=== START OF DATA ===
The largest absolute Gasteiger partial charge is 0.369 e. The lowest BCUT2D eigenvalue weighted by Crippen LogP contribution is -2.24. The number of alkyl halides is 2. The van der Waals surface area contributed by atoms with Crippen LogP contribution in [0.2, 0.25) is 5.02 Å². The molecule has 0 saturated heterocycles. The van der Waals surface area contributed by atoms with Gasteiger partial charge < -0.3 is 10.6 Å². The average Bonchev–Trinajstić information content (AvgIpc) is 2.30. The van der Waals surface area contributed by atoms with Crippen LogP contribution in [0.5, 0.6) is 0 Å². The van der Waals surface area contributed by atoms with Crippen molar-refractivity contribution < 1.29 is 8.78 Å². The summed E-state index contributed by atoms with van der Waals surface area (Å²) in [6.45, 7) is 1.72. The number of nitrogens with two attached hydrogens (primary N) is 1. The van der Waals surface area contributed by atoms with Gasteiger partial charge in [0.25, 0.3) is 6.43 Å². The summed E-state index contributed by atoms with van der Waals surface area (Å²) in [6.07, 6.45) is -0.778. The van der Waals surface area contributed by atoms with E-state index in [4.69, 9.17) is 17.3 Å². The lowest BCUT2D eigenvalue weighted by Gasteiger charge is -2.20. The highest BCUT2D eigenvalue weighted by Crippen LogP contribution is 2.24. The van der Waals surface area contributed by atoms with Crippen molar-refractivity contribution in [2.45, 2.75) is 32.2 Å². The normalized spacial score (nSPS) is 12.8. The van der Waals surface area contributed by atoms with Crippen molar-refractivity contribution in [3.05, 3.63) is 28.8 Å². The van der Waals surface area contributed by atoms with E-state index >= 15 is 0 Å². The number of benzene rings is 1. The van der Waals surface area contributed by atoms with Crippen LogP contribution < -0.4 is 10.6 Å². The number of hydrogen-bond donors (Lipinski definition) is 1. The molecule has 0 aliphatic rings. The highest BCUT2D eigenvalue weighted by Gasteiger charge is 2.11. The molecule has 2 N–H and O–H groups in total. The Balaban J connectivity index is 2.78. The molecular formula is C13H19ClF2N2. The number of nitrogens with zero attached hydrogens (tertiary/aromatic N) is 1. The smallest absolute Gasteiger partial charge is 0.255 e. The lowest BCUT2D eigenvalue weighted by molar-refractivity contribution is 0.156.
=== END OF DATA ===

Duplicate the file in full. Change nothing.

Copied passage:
The largest absolute Gasteiger partial charge is 0.369 e. The lowest BCUT2D eigenvalue weighted by Crippen LogP contribution is -2.24. The number of alkyl halides is 2. The van der Waals surface area contributed by atoms with Crippen LogP contribution in [0.2, 0.25) is 5.02 Å². The molecule has 0 saturated heterocycles. The van der Waals surface area contributed by atoms with Gasteiger partial charge < -0.3 is 10.6 Å². The average Bonchev–Trinajstić information content (AvgIpc) is 2.30. The van der Waals surface area contributed by atoms with Crippen LogP contribution in [0.5, 0.6) is 0 Å². The van der Waals surface area contributed by atoms with Crippen molar-refractivity contribution < 1.29 is 8.78 Å². The summed E-state index contributed by atoms with van der Waals surface area (Å²) in [6.45, 7) is 1.72. The number of nitrogens with two attached hydrogens (primary N) is 1. The van der Waals surface area contributed by atoms with Gasteiger partial charge in [0.25, 0.3) is 6.43 Å². The summed E-state index contributed by atoms with van der Waals surface area (Å²) in [6.07, 6.45) is -0.778. The van der Waals surface area contributed by atoms with E-state index in [4.69, 9.17) is 17.3 Å². The lowest BCUT2D eigenvalue weighted by Gasteiger charge is -2.20. The highest BCUT2D eigenvalue weighted by Crippen LogP contribution is 2.24. The van der Waals surface area contributed by atoms with Crippen molar-refractivity contribution in [2.45, 2.75) is 32.2 Å². The normalized spacial score (nSPS) is 12.8. The van der Waals surface area contributed by atoms with Crippen molar-refractivity contribution in [3.05, 3.63) is 28.8 Å². The van der Waals surface area contributed by atoms with E-state index >= 15 is 0 Å². The number of benzene rings is 1. The van der Waals surface area contributed by atoms with Crippen LogP contribution < -0.4 is 10.6 Å². The number of hydrogen-bond donors (Lipinski definition) is 1. The molecule has 0 aliphatic rings. The highest BCUT2D eigenvalue weighted by Gasteiger charge is 2.11. The molecule has 2 N–H and O–H groups in total. The Balaban J connectivity index is 2.78. The molecular formula is C13H19ClF2N2. The number of nitrogens with zero attached hydrogens (tertiary/aromatic N) is 1. The smallest absolute Gasteiger partial charge is 0.255 e. The lowest BCUT2D eigenvalue weighted by molar-refractivity contribution is 0.156.